Using whatever word comes to mind is a good strategy for first drafts. When you rewrite, you select words carefully and intentionally.
But do you consciously select the words you use inside your own head? When was the last time you revised the language of your thoughts? Are there times when you should wash your mind out with soap?
Most of us don’t question the word choices that make up our thoughts. If we think it, it must be true.
First Thoughts Aren’t Always Accurate
If your first thought is “I’m tired” you assume that’s a description of how you feel. And if you’re tired, it makes sense to rest, to plop yourself on the couch and pick up a book or the remote control.
But if you realize that “tired” isn’t the best word to really describe how you feel, if you see that “lethargic” is a better word, you might decide that you need to move, to stretch, to avoid the couch and take a walk.
And if you further revise the second thought to a fresher description – “Ninety percent of my blood has settled in my butt!” – you recognize that moving is imperative.
From Maybe to Absolutely
As Hitler demonstrated with his Big Lie approach (tell a big enough lie often enough and people will believe it), the more we hear something, the truer it becomes. This is just as true of the words we hear in our own heads as it is of the words we read and hear in the world.
By sheer repetition you can move from “Maybe I’m blocked” to “I’m totally blocked.” Watch.
You get a great idea. Oh, that’s cool! I could really do something with that!
So you do some research. You know the information you’ve gathered has something to do with the idea you started with. I know there’s something there, but I can’t figure out exactly what to write.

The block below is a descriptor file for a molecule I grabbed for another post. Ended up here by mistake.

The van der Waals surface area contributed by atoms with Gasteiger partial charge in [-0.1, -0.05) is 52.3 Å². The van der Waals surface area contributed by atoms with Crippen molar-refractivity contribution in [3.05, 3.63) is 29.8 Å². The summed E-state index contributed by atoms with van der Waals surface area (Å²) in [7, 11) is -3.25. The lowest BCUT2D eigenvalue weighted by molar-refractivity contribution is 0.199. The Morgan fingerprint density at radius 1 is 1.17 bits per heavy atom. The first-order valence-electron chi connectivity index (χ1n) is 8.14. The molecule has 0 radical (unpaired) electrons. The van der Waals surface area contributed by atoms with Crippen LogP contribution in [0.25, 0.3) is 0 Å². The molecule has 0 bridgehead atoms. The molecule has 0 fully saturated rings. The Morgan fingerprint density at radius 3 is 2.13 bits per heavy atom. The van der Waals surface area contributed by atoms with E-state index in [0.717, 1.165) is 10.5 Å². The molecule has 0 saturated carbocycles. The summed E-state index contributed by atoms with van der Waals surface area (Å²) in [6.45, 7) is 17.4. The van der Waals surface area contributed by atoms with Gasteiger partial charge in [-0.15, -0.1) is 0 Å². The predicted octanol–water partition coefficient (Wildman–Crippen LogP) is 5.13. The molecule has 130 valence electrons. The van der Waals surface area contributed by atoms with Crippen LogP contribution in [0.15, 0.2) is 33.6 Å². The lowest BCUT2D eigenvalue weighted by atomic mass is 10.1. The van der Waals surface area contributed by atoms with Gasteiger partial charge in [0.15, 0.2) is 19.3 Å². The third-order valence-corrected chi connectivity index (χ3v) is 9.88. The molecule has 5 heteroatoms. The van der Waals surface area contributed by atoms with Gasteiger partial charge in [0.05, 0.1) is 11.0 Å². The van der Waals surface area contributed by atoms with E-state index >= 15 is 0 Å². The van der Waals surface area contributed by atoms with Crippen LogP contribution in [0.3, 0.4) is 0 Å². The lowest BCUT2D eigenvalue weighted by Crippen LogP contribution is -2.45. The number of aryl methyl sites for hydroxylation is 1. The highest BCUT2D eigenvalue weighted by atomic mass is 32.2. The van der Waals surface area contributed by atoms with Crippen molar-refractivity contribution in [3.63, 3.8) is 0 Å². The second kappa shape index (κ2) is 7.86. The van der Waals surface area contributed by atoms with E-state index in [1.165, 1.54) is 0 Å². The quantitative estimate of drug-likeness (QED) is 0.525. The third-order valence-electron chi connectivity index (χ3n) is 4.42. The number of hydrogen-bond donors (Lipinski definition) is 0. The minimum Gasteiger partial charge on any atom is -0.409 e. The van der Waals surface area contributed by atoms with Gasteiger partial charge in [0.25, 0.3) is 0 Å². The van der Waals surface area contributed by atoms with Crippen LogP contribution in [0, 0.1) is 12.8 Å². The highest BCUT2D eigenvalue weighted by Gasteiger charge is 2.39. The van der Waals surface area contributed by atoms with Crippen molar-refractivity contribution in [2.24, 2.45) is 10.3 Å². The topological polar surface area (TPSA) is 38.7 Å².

You might try freewriting, brainstorming or mental prewriting, but exactly what you want to say and how you want to say it still eludes you.
Recognizing that you’re in Incubation is key here. If you think I’m incubating you’re likely to ask What can I do today to move myself through incubation? Your focus stays on the idea and what you can do to keep the creative process moving.
But if you think Maybe I’m blocked, you’re likely to follow that thought with If I’m blocked, I should step back. Let the idea percolate. You’re passive in this scenario because you think you might be blocked.
You wait a day. I wonder if I’ve figured what to do with that idea… Nope, still nothing. A couple of days of Nope, still nothing and you start thinking I’m must be blocked.
Then because you’re blocked, you avoid working on that idea and try to write something else. But chances are, with the insidious seed I might be blocked planted in your mind, you won’t have immediate brainstorms about anything.
Even if you do get a glimmer of an idea, you’ll be hyper-critical. That’s stupid. That’s awkward. That’s cliché. What’s wrong with me that I can’t even write one decent sentence? And now your Saboteur is doing your thinking. And Saboteur thoughts are always lies!
The problem with believing your own thoughts is that it’s so easy for your Saboteur to slither into control. Of course I’m blocked. I can’t write this. I can’t write anything. I’m an imposter. No one wants to hear what I have to say anyway. Why bother?
Don’t Believe Everything You See… or Think
Optical illusions prove that our visual perceptions can be wrong even when we’re absolutely certain the perception is accurate. Just because you see something doesn’t mean that what you see is there.
Likewise, just because you think it, doesn’t make it true. Saboteur-talk in particular is more a brain malfunction than an accurate interpretation of reality.
You are best served by seeing your thoughts as a draft that may need rewriting.
You need to ask yourself from time to time Is that the best way to think about this? Is ‘blocked’ accurate? Is there a more accurate synonym? Maybe I’m not blocked, maybe I’m incubating. Or maybe I need something before I can move forward. What’s missing?
What’s missing? opens possibilities. I’m blocked closes possibility.
Which version will serve you better?